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New research advances knowledge of the battle between viruses and human cells

The green dots in the picture of this cell indicate the proteins involved in the chemical modification that inhibits virus takeover. The nucleus of the cell is blue. Credit: UMass Amherst

In a lengthy battle between the herpes virus and its human host, a virologist at the University of Massachusetts and her team of students have identified human RNA that can resist virus hijacking and the mechanism by which it occurs.


This finding is described in a paper published on February 15. Minutes of the National Academy of SciencesRepresents an important step in efforts to develop antiviral drugs to combat infectious diseases.

“This paper is about trying to understand how these RNAs escape degradation,” said senior author Mandy Muller, an assistant professor of microbiology. “The next step is to determine if this can be manipulated to your advantage.”

At the Muller Lab, student researchers work with Muller to control human gene expression to complete the viral infection after Kaposi’s sarcoma-related herpesvirus (KSHV) has been hidden inside the human body for years. I’m studying the method. At that point, weakened people Immune system Cancerous lesions of Kaposi’s sarcoma can develop in the mouth, skin or other organs.

Researchers use genome-wide sequencing, post-transcriptional sequencing, and molecular biology to find out how human cells or viruses know how to prevent degradation.

“The virus is very smart, and that’s what I mean,” says Muller. “They don’t do much damage for a very long time because they have many strategies for sticking and it’s one way to hide from the immune system.

“But at some point, often years later, they reactivate. The way to do this is to trigger a large RNA degradation event in which the virus clears the mRNA from the cells. The human system is no longer able to express proteins that need to be expressed, which also means that a lot of resources are suddenly available for the virus. “

A team of lead author and graduate student Daniel Macveigh-Fierro and co-authors and undergraduate students Angelina Cicerchia, Ashley Cadorette, and Vasudha Sharma have investigated how and why some RNA can avoid viral degradation. I have a question. The research In 2020, NIH’s National Institutes of Health supported Mueller with the $ 1.9 million Maximizing Investigators’ Research Award (MIRA).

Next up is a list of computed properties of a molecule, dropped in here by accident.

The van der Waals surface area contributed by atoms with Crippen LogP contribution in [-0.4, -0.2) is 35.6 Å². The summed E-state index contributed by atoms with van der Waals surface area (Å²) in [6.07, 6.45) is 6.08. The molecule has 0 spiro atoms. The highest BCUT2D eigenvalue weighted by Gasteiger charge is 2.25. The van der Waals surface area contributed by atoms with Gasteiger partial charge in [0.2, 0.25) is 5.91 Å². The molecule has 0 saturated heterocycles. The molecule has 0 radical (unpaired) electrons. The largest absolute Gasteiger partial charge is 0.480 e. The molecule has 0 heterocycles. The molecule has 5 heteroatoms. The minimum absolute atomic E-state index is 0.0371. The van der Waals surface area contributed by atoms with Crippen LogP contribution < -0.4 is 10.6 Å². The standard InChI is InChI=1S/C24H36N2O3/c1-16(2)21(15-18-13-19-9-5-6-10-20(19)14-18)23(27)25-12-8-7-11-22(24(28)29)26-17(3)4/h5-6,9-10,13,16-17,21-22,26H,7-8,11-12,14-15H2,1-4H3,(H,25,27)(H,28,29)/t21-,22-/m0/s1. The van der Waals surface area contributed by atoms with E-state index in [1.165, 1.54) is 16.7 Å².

“We show that RNA that escapes has a different chemical tag (post-transcriptional modification) than other RNAs,” explains Muller. “By attaching this tag, M6A, they can mobilize proteins that protect them from degradation. “

Mueller has been studying KSHV since he was a college student in his native France, and her mission continues.

“We know that this protein is needed to protect RNA from degradation, but we still don’t know how it physically stops degradation, so we’ll look at it now,” she said. Says.

Ultimately, understanding the mechanisms and pathways involved in KSHV infection may lead to the development of RNA therapies for the treatment of viral diseases.

“By identifying the determinants that make mRNA resistant or susceptible to virus-induced disruption, these findings can be used to better design antiviral drugs and reshape the outcome of infection. “Muller said.


Cellular antiviral protection


For more information:
Daniel Macveigh-Fierro et al, m6A leader YTHDC2, is essential for escape from KSHVSOX-induced RNA disruption. Minutes of the National Academy of Sciences (2022). DOI: 10.1073 / pnas.2116662119

Quote: A new study was obtained from https://phys.org/news/2022-02-advances-knowledge-viruses-human-cells.html on February 18, 2022, between viruses and human cells ( Advance your knowledge (February 18, 2022)

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New research advances knowledge of the battle between viruses and human cells

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